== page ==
28 September 2014

22 ways to be more natural.

I wanted to share my love of the natural, but was aware that my blog is more about my life, cooking and photography and not really a place to show how to make home-made cleaning products, plus there are so many wonderful blogs dedicated to this. I still felt I wanted to touch on this subject a little, so I came up with my 22 tips on becoming more natural. These are little things that I have done as a step towards a more responsible, natural life. 

Getting rid of chemicals that harm the water system and the body, such as bleach and other harmful cleaning products, also switching to vinegar and baking soda which cleans, removes lime scale, unblocks sinks and whitens laundry. If you do not wish to make your own, Ecover is a wonderful brand that make toxic free cleaning products. They are completely natural and non-animal tested, they also offer cheap refills so you do not waste plastic. I use their washing up liquid, laundry detergent, cleaning spray & toilet cleaner when I am not making my own - best of all, no harmful toxic chemicals going into the water system and damaging the environment, so you can feel happy about that. You can also use soap nuts for laundry. They are a type of seed that grows on trees and the shells can be used to make soap, clean your house or wash laundry. You can buy soap nuts online in bulk and if you want it to be scented, some essential oils can be added.

Micro Fibre.
I am always trying to reduce the amount of things I am throwing out or wasting. I switched from disposable cleaning cloths to washable micro fibre cloths, they are not too costly and clean very well.

I am not sure why it took me 12 years to give up wearing foundation, but I love my skin so much more without it being clogged up with a lot of heavy makeup. It stops my body from absorbing the toxins in the make up. For things like mascara, eyeliner and blusher - I switched to a natural make-up brand called Lavera which is toxic-free, natural ingredients, organic, vegan and non-animal tested. You can also make your own and there are lots of great articles online on very simple make-up recipes.

I use a natural toothpaste & dental floss brands such as Lavera and Green People for my teeth, but you can do other things for whitening that doesn't involve bleaching. These include 'Oil Pulling', brushing with activated charcoal, or brushing with baking soda. All long term natural whiteners that don't damage your teeth or mouth. I have also switched to a recyclable bamboo tooth brush to reduce the amount of plastics I use.

Hair & Skin.
As well as making home-made cosmetics, I also make my own shampoo, make-up remover and moisturiser. Occasionally I also use natural alternative brands. I didn't notice for years how many chemicals go into my skin, but I now make my own cosmetics - they are simple, smell great and I love them. I will be making a separate post soon on the different things you can make yourself with instructions. For other things that are not as easy to make, (such as deodorant or sunscreen,) I choose natural brands. For travel, I have a small bottle to de-cant some of the natural shampoo into and take where I go. Some great natural brands that I have tried include Australian Organics (I love their shampoo), Dr Organic, Lavera, Raw Gaia, Bareskin Beauty and Australian Tea Tree.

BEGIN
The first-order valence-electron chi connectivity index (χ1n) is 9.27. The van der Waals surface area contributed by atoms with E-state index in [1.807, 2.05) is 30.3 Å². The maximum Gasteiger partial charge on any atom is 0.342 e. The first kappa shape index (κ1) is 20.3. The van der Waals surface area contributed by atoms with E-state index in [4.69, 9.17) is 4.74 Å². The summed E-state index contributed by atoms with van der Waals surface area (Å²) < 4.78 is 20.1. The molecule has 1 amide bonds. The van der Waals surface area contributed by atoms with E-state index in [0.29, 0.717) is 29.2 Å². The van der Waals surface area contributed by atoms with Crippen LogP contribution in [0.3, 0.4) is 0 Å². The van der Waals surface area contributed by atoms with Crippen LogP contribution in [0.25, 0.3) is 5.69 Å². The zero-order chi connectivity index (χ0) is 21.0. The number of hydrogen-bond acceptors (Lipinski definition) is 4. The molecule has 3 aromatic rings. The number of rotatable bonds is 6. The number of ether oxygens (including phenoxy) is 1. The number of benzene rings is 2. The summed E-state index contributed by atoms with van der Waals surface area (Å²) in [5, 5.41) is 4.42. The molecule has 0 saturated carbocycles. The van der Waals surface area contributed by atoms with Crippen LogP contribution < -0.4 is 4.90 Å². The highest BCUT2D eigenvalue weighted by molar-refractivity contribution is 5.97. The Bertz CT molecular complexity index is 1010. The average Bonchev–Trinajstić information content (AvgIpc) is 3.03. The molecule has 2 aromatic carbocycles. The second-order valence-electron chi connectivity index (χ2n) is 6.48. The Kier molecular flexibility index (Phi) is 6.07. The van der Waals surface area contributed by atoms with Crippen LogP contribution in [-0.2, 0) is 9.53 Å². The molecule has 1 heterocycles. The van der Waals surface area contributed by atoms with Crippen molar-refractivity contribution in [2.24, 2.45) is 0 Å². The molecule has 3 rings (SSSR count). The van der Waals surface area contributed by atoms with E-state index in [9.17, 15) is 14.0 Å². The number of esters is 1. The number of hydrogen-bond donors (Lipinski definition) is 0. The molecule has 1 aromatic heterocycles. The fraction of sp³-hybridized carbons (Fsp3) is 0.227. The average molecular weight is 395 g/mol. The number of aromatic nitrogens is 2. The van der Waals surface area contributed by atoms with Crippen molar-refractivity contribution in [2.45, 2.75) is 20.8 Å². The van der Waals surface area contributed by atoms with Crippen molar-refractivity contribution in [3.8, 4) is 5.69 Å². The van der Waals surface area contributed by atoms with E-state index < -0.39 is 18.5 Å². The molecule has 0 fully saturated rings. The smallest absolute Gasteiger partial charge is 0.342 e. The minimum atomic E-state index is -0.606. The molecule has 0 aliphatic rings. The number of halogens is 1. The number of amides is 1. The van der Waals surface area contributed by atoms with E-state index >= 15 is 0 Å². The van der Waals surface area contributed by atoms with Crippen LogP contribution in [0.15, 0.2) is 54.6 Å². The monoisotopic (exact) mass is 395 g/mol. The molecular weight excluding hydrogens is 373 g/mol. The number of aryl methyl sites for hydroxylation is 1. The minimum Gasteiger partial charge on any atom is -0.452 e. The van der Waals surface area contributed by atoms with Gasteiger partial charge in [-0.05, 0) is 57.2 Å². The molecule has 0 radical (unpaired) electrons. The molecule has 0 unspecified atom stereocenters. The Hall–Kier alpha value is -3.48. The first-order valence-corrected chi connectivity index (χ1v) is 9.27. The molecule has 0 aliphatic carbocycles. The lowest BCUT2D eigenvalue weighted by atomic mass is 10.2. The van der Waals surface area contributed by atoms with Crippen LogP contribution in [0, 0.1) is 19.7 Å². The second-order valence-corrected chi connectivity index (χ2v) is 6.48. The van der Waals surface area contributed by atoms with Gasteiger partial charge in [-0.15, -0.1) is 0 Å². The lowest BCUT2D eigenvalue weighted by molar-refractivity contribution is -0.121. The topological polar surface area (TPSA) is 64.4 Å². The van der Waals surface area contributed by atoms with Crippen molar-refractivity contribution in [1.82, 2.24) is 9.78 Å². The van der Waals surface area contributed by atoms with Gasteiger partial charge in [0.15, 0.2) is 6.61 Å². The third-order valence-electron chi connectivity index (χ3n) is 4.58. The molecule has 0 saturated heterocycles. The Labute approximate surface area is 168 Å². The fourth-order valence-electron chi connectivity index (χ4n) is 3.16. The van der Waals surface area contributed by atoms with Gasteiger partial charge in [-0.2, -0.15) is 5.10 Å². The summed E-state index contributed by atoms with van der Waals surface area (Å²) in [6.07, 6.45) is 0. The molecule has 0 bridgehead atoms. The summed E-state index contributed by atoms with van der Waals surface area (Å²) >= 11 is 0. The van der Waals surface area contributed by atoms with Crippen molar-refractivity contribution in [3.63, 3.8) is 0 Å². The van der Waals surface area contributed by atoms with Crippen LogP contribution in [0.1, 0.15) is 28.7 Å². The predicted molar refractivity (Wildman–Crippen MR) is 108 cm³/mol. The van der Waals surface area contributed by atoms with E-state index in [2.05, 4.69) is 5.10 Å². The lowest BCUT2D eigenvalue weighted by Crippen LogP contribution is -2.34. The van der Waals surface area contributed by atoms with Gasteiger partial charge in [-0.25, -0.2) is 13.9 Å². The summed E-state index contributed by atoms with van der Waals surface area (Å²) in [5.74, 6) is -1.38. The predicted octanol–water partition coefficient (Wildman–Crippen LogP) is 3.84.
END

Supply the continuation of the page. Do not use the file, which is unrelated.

I avoid anti-bacterial gels and harsh soaps, as bacteria allows the body to build a better immune system, protecting us from infections. Instead I make my own liquid soap using a natural soap bar by Australian Tea Tree, (but you can use any soap bar as long as it is 100% natural.) A full bar will make 5 litres of soap to be stored and used when needed. I find it works as soap, make-up remover, shower gel, washing-up liquid or shaving foam. Tea tree has more subtle anti-bacterial qualities, so its great for clearing up spots - also, because it's tea tree oil and nothing else, you can use it on your face and your eyes won't sting.
Here is a good link of making your own liquid soap:

Clean Eating.
Clean eating & home cooking. My recipes don't centre around any particular culture of food, but more what I love to eat. One thing they are are locally, responsibly sourced & organic where possible, good natural whole foods, (whole grains, fresh fruit and vegetables, a little fish and lentils.) No battery meat, no halal butchering. Reasons for this include the food being at the peak of its nutrition, it didn't suffer, it hasn't endangered the environment by getting to my plate, no additives because I have cooked it all from scratch, it keeps your body healthy and in shape and your skin looking young.

I try to grow my own food or buy some from my local farmers market as foods free of pesticides and GMO's have more nutrients and less travel miles. Growing your own is also very satisfying. It is also good to support farmers who support good food principles, for example avoiding the use of pesticides which kills bees and other insects vital to the environment. 

I have been reducing and removing refined sugar and sugar alternatives from my diet, for example soda containing either a lot of sugar or chemical alternatives such as saccharin and sucralose, instead opting for lemon squeezed into water (drinking more water in general, great for metabolism and the lemons are wonderful for keeping you looking young.) Honey or 'Stevia' are good alternatives for refined sugar, which damages both the skin and the body. 

Meat & Fish.
Although I have cut out meat with the exception of occasional fish from my diet, I would not wish to force my food beliefs on others. I do however encourage responsible food buying, sustainable fish and organic free range meat and dairy (which is not much difference in price.) This ensures animals are not being kept in terrible conditions, have a nice life and doesn't contribute to destroying the oceans. If you were to change anything, I would say this is the most important.